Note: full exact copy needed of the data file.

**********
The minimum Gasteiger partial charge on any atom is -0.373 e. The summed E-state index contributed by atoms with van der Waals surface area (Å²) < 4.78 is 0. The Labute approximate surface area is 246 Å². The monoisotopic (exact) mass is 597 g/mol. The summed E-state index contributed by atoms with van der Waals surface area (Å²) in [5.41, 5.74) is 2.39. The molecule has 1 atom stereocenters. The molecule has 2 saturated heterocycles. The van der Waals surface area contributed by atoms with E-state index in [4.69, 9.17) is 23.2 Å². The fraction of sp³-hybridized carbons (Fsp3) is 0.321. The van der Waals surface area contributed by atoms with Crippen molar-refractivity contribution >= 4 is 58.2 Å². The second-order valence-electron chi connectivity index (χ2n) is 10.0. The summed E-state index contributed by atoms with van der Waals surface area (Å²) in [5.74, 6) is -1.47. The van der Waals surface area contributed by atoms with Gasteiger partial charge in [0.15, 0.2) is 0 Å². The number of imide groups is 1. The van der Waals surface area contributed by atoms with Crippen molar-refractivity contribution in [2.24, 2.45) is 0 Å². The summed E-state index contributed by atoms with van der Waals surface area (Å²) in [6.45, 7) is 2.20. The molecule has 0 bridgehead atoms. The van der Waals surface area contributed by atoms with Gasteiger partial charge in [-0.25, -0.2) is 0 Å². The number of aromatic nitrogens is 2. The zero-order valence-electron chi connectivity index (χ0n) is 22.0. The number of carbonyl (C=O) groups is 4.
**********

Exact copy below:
The minimum Gasteiger partial charge on any atom is -0.373 e. The summed E-state index contributed by atoms with van der Waals surface area (Å²) < 4.78 is 0. The Labute approximate surface area is 246 Å². The monoisotopic (exact) mass is 597 g/mol. The summed E-state index contributed by atoms with van der Waals surface area (Å²) in [5.41, 5.74) is 2.39. The molecule has 1 atom stereocenters. The molecule has 2 saturated heterocycles. The van der Waals surface area contributed by atoms with E-state index in [4.69, 9.17) is 23.2 Å². The fraction of sp³-hybridized carbons (Fsp3) is 0.321. The van der Waals surface area contributed by atoms with Crippen molar-refractivity contribution >= 4 is 58.2 Å². The second-order valence-electron chi connectivity index (χ2n) is 10.0. The summed E-state index contributed by atoms with van der Waals surface area (Å²) in [5.74, 6) is -1.47. The van der Waals surface area contributed by atoms with Gasteiger partial charge in [0.15, 0.2) is 0 Å². The number of imide groups is 1. The van der Waals surface area contributed by atoms with Crippen molar-refractivity contribution in [2.24, 2.45) is 0 Å². The summed E-state index contributed by atoms with van der Waals surface area (Å²) in [6.45, 7) is 2.20. The molecule has 0 bridgehead atoms. The van der Waals surface area contributed by atoms with Gasteiger partial charge in [-0.25, -0.2) is 0 Å². The number of aromatic nitrogens is 2. The zero-order valence-electron chi connectivity index (χ0n) is 22.0. The number of carbonyl (C=O) groups is 4.